Nobody Nowhere was written in 1992, just three years after receiving the diagnosis of Autism. The book is made up of many experiences throughout Donna's life starting at the pre-school level. It was not until page 58 that the reader learns that Donna lived in Australia, now residing in England.
From the age of eleven Donna has been on painkillers for rheumatism. Donna danced until the age of seven although never learning left from right. A quote that seems to shed some light on the title for me was when she heard this, "You can't go Donna. There is nowhere to go." Then Donna wrote this, "If anything I'd ever heard summed up the nature of the trap I was in, those words captured it like Shakespeare."
Her grandmother smelled of camphor and to the time she wrote Nobody Nowhere, Donna was buying eucalyptus oil and spreading it around rooms and in corners to keep out everything else, except for that feeling that association with the smell gave her.
The way Donna saw things was bit by bit, a string of pieces strung together. Donna got her first job at the age of fifteen, sorting goods in a department store. Donna got a goat from a service station when she was twenty-one, naming it after her late grandfather.
For years Donna slept with her eyes open and her dreams would come true years later. Donna had brothers older and younger than her and a Mother that abused her, calling her a drug addict and slut. Donna was three people, Carol, Willie and Donna. She would escape into the characters and felt it was okay to feel only three years old.
It was confusing at times since Willie and Carol are described as personalities. Donna saw Mary from the Psychiatric outpatient department for several years, who thought Donna was Schizophrenic. As Donna explained, "Carol was always sent out to test the waters before Donna decided it was safe to jump in."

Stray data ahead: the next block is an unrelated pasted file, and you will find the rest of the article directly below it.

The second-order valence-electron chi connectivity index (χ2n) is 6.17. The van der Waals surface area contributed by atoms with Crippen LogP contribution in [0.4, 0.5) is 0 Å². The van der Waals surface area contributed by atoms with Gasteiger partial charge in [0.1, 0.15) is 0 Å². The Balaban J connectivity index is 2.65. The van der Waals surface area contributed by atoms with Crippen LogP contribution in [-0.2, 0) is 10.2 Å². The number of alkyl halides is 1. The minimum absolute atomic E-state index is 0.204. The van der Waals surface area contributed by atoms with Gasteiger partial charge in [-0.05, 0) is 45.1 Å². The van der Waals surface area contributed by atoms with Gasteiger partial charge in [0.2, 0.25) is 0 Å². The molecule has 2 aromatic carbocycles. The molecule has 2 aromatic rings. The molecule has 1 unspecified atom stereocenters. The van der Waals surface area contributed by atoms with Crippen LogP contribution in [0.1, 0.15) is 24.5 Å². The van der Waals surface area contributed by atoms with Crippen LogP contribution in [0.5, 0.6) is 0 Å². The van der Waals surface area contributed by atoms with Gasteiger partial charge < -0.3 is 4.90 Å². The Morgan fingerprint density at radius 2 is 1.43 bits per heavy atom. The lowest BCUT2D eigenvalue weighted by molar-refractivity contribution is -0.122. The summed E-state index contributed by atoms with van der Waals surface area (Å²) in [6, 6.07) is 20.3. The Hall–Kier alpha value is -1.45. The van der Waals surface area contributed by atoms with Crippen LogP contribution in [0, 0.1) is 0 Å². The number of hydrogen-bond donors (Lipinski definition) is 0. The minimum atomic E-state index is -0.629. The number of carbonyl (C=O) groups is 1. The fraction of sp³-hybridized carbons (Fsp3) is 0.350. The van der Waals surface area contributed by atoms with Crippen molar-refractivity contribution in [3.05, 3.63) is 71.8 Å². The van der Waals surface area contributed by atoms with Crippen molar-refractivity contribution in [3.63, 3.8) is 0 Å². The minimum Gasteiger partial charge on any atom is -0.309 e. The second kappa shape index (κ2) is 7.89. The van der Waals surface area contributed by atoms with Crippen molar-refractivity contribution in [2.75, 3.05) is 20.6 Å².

Donna went to the park as a six year old in a nightie with tons of makeup on her face, met a girl named Carol who took her home. Carol's mother did not know what to make of Donna and cleaned her up and had Carol take Donna back to the park to the swing. This was the first time another child had spoken to Donna and she added Carol to her personality. Willie was her younger brother and she reverted back to him often.
Donna wanted to work in a bank because the employees wore uniforms and people who wore uniforms were respected, so she thought. Donna traveled to England around the age of twenty-five and did some stand up comedy while in Holland. Donna had purchased a piano when still in Australia.
Donna referred back to friends she met throughout the book and moved every two months since it felt like two years to her. She had many male friends as well as female friends that came and went.
Nobody Nowhere does not touch upon the Special Education Laws or assessments that I have experienced with my two autistic children. Since her diagnosis was later in life that aspect of the disability is not mentioned since she did not experience it.
This was an interesting account of Donna's life and how she dealt with the outside world and intertwined her three personalities to cope. I feel this is a worthwhile read for any parent or relative of an autistic person. Teachers and psychologists as well as therapists would better understand how an autistic person sees themselves.
Originally published on Epinions
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